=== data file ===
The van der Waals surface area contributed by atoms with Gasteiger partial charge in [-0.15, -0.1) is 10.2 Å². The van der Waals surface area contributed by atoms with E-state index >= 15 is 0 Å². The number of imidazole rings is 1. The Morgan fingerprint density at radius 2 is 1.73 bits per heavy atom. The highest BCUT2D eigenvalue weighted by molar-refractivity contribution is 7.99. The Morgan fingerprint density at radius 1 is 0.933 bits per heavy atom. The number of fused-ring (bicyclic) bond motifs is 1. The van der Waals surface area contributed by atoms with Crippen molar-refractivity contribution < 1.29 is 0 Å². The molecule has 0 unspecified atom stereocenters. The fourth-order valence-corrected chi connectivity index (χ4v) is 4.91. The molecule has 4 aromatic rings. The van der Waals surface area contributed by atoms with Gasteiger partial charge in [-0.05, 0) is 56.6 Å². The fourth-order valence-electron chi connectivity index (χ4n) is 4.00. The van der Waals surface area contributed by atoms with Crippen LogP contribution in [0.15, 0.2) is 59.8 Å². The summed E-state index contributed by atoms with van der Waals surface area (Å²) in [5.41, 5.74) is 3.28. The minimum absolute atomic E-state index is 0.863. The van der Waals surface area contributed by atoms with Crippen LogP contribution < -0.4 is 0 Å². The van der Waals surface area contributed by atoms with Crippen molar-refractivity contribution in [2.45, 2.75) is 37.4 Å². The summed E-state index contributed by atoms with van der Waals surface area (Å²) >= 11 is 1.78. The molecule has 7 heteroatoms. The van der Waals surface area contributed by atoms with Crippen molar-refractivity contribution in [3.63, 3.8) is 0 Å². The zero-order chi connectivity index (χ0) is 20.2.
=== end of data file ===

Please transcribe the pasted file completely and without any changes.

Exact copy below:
The van der Waals surface area contributed by atoms with Gasteiger partial charge in [-0.15, -0.1) is 10.2 Å². The van der Waals surface area contributed by atoms with E-state index >= 15 is 0 Å². The number of imidazole rings is 1. The Morgan fingerprint density at radius 2 is 1.73 bits per heavy atom. The highest BCUT2D eigenvalue weighted by molar-refractivity contribution is 7.99. The Morgan fingerprint density at radius 1 is 0.933 bits per heavy atom. The number of fused-ring (bicyclic) bond motifs is 1. The van der Waals surface area contributed by atoms with Crippen molar-refractivity contribution < 1.29 is 0 Å². The molecule has 0 unspecified atom stereocenters. The fourth-order valence-corrected chi connectivity index (χ4v) is 4.91. The molecule has 4 aromatic rings. The van der Waals surface area contributed by atoms with Gasteiger partial charge in [-0.05, 0) is 56.6 Å². The fourth-order valence-electron chi connectivity index (χ4n) is 4.00. The van der Waals surface area contributed by atoms with Crippen LogP contribution in [0.15, 0.2) is 59.8 Å². The summed E-state index contributed by atoms with van der Waals surface area (Å²) in [5.41, 5.74) is 3.28. The minimum absolute atomic E-state index is 0.863. The van der Waals surface area contributed by atoms with Crippen LogP contribution < -0.4 is 0 Å². The van der Waals surface area contributed by atoms with Crippen molar-refractivity contribution in [2.45, 2.75) is 37.4 Å². The summed E-state index contributed by atoms with van der Waals surface area (Å²) >= 11 is 1.78. The molecule has 7 heteroatoms. The van der Waals surface area contributed by atoms with Crippen molar-refractivity contribution in [3.63, 3.8) is 0 Å². The zero-order chi connectivity index (χ0) is 20.2.